The Undertaker's Assistant

The Undertaker's Assistant

Set during Reconstruction-era New Orleans, and with an extraordinary and unforgettable heroine at its heart, The Undertaker's Assistant is a powerful story of human resilience--and of the unlikely bonds that hold fast even in our darkest moments."The dead can't hurt you. Only the living can." Effie Jones, a former slave who escaped to the Union side as a child, knows the t...

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Title:The Undertaker's Assistant
Author:Amanda Skenandore
Rating:

The Undertaker's Assistant Reviews

  • Maranda

    This is a story set in New Orleans after the Civil War. Effie Jones was a slave who escaped and lived a big part of her life in Indiana learning anatomy and the art of embalming. Looking for her roots she returns to New Orleans and experiences life on her own. Lots of action to experience in this work by Amanda Skenandore. "This book was provided by Kensington Books via NetGalley with no requirements for a review. Comments here are my honest opinion."

  • Teresa Drelick

    This is a heavy read. It starts slow and the characters seem not to have depth but as you read it becomes clear that is only because they do not have the knowledge of themselves to give that depth. Gradually you learn about many people, you learn about levels of society and how each person has a role and how to identify the roles. And because it takes place during the reconstruction era you feel the frustrations...the heaviness of the times and how that effects each and every day.

  • Patty Nobles

    In her latest novel, The Undertakers Assistant, Amanda Skenadore tells a story about life’s journey and about courage and perseverance. Effie Jones was born into slavery and at an early age she ran to what she thought was freedom. Effie was taken in by a Union captain and taken north to Indiana where she learned to become an undertaker’s assistant, Effie learned to make do with what she had until an incident forced her back to New Orleans with the hope to find where she came from. This novel is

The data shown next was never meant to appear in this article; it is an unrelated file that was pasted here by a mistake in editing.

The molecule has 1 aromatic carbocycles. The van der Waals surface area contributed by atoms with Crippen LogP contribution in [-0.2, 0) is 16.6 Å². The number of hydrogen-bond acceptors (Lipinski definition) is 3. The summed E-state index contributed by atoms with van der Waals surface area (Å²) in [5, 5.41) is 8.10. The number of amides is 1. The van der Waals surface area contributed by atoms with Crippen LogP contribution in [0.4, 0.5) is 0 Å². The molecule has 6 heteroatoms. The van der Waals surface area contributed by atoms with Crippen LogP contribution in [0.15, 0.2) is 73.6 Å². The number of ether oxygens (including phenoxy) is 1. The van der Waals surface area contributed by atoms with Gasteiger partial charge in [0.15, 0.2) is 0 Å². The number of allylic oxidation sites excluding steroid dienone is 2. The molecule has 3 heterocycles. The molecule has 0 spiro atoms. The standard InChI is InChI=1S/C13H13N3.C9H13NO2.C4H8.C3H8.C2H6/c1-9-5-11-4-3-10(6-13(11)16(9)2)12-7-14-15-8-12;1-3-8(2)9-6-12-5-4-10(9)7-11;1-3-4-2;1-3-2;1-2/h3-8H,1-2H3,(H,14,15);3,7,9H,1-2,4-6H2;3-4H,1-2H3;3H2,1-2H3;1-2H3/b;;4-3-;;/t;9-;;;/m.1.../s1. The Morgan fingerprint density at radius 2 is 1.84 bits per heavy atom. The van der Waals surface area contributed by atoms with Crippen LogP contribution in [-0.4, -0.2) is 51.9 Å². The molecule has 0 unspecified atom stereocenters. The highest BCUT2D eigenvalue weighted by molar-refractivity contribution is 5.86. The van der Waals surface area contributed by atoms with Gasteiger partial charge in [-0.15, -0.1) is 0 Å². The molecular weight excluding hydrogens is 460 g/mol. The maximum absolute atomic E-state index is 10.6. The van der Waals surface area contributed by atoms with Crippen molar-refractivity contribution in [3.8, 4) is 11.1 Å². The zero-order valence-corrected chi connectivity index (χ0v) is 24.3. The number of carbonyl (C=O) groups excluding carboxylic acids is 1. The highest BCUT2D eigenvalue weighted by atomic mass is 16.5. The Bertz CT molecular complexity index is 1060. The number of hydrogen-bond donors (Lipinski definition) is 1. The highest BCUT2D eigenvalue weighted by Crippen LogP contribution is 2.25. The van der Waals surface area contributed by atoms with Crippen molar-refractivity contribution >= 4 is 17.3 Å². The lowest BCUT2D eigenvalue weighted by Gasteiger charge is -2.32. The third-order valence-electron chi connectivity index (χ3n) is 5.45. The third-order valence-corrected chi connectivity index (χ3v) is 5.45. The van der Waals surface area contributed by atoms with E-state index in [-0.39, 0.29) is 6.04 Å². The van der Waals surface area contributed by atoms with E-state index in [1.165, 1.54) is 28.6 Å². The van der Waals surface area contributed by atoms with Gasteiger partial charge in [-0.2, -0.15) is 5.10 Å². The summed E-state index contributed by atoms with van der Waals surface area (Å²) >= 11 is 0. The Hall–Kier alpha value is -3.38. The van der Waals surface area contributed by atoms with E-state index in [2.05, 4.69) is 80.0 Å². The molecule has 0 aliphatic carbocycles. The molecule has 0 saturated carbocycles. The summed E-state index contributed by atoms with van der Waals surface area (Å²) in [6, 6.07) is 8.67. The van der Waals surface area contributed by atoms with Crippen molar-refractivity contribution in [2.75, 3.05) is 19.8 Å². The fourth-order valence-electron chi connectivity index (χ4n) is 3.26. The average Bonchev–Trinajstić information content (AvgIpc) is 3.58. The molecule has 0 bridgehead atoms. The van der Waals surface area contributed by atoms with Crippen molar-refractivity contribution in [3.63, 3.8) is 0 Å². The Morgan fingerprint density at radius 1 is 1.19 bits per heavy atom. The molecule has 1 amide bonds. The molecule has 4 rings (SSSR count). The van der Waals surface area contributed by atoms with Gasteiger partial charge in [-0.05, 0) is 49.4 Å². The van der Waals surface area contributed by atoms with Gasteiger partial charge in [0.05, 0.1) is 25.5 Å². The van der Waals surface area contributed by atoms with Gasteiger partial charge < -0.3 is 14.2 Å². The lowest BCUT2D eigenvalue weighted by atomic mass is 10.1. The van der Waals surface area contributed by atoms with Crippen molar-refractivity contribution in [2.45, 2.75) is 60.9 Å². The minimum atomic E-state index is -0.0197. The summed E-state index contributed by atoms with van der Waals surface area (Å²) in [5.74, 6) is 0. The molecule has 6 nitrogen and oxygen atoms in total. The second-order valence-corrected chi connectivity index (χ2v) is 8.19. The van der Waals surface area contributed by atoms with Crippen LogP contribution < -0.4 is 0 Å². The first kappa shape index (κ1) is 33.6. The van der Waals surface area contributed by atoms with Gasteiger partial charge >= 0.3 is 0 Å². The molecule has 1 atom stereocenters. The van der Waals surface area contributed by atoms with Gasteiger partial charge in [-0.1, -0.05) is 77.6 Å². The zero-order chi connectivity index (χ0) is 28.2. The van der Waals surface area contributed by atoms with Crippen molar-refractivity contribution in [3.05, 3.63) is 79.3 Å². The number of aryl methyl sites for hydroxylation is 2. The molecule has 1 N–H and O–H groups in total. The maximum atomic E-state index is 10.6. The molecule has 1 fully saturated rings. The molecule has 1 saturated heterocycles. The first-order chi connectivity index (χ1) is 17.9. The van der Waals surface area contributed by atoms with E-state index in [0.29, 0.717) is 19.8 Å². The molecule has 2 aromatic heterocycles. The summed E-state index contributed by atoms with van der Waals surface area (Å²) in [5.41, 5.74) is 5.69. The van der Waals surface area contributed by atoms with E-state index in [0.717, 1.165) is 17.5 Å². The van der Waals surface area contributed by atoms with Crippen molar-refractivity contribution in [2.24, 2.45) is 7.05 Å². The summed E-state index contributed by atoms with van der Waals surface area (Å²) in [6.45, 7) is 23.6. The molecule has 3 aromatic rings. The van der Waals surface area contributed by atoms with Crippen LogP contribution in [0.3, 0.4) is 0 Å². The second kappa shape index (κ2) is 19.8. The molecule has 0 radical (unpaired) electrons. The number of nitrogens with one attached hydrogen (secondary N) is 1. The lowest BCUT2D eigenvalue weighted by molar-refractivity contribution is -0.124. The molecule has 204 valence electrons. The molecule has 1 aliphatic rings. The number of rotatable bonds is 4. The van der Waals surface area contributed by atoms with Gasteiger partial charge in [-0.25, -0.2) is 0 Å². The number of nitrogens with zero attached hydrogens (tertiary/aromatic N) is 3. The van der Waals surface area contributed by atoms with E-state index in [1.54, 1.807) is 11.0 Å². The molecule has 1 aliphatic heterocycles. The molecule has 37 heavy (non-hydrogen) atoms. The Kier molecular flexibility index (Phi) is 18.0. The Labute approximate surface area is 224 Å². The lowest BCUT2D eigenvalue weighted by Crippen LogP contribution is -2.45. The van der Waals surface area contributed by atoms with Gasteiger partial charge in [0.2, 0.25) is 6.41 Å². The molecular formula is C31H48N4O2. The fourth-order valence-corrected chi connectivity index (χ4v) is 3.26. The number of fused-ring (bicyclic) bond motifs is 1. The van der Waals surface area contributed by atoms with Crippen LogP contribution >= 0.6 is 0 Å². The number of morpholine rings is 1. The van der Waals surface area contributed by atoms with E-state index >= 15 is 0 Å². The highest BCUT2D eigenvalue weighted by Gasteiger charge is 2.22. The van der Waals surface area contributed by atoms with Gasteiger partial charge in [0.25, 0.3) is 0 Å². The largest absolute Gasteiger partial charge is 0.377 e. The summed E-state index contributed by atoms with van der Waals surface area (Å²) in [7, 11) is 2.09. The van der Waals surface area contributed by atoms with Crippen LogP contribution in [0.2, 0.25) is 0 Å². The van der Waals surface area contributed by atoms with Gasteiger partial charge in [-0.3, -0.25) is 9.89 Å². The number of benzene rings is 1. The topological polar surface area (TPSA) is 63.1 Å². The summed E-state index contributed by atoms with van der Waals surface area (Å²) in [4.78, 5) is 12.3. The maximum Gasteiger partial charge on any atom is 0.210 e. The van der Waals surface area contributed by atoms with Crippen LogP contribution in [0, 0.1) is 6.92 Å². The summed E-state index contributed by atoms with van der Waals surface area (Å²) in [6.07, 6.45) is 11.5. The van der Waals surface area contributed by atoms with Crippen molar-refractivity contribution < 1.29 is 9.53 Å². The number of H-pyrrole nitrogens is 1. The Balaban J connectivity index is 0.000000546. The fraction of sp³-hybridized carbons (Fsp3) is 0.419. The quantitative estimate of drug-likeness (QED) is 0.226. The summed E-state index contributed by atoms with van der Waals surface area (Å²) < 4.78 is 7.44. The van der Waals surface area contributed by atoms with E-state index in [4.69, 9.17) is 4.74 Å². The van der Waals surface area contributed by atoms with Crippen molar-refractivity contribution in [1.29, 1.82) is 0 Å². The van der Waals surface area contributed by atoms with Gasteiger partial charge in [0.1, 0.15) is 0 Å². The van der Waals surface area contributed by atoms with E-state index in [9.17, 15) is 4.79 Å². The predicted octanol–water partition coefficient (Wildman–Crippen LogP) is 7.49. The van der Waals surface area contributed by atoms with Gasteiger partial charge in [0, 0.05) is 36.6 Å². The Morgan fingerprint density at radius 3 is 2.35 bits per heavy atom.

In her latest novel, The Undertakers Assistant, Amanda Skenadore tells a story about life’s journey and about courage and perseverance. Effie Jones was born into slavery and at an early age she ran to what she thought was freedom. Effie was taken in by a Union captain and taken north to Indiana where she learned to become an undertaker’s assistant, Effie learned to make do with what she had until an incident forced her back to New Orleans with the hope to find where she came from. This novel is set in the time after the war when the south was rebuilding and life for former slaves was sometimes more terrifying than anyone could have imagined. This novel stirred many emotions within me and I highly recommend this tapestry of words. I was given an advanced copy of this book, and all of the opinions expressed in this review are my own.